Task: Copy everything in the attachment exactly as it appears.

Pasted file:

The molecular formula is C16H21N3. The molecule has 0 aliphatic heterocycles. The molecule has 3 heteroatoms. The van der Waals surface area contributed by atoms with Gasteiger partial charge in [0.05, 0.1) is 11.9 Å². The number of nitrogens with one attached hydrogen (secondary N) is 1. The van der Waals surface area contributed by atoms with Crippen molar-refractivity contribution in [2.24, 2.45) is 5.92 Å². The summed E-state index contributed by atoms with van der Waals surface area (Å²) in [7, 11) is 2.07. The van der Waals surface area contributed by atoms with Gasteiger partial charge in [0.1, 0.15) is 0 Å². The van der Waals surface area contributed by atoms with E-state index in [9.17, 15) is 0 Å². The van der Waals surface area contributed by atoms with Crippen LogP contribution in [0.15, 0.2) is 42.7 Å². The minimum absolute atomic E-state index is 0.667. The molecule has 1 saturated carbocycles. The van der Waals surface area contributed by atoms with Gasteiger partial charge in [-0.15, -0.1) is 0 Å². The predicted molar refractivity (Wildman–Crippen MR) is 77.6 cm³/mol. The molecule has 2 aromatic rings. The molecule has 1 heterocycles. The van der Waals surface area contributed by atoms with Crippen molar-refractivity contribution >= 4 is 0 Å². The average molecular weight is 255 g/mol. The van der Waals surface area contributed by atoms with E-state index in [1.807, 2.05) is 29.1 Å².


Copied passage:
The molecular formula is C16H21N3. The molecule has 0 aliphatic heterocycles. The molecule has 3 heteroatoms. The van der Waals surface area contributed by atoms with Gasteiger partial charge in [0.05, 0.1) is 11.9 Å². The number of nitrogens with one attached hydrogen (secondary N) is 1. The van der Waals surface area contributed by atoms with Crippen molar-refractivity contribution in [2.24, 2.45) is 5.92 Å². The summed E-state index contributed by atoms with van der Waals surface area (Å²) in [7, 11) is 2.07. The van der Waals surface area contributed by atoms with Gasteiger partial charge in [0.1, 0.15) is 0 Å². The van der Waals surface area contributed by atoms with E-state index in [9.17, 15) is 0 Å². The van der Waals surface area contributed by atoms with Crippen LogP contribution in [0.15, 0.2) is 42.7 Å². The minimum absolute atomic E-state index is 0.667. The molecule has 1 saturated carbocycles. The van der Waals surface area contributed by atoms with Gasteiger partial charge in [-0.15, -0.1) is 0 Å². The predicted molar refractivity (Wildman–Crippen MR) is 77.6 cm³/mol. The molecule has 2 aromatic rings. The molecule has 1 heterocycles. The van der Waals surface area contributed by atoms with Crippen molar-refractivity contribution >= 4 is 0 Å². The average molecular weight is 255 g/mol. The van der Waals surface area contributed by atoms with E-state index in [1.807, 2.05) is 29.1 Å².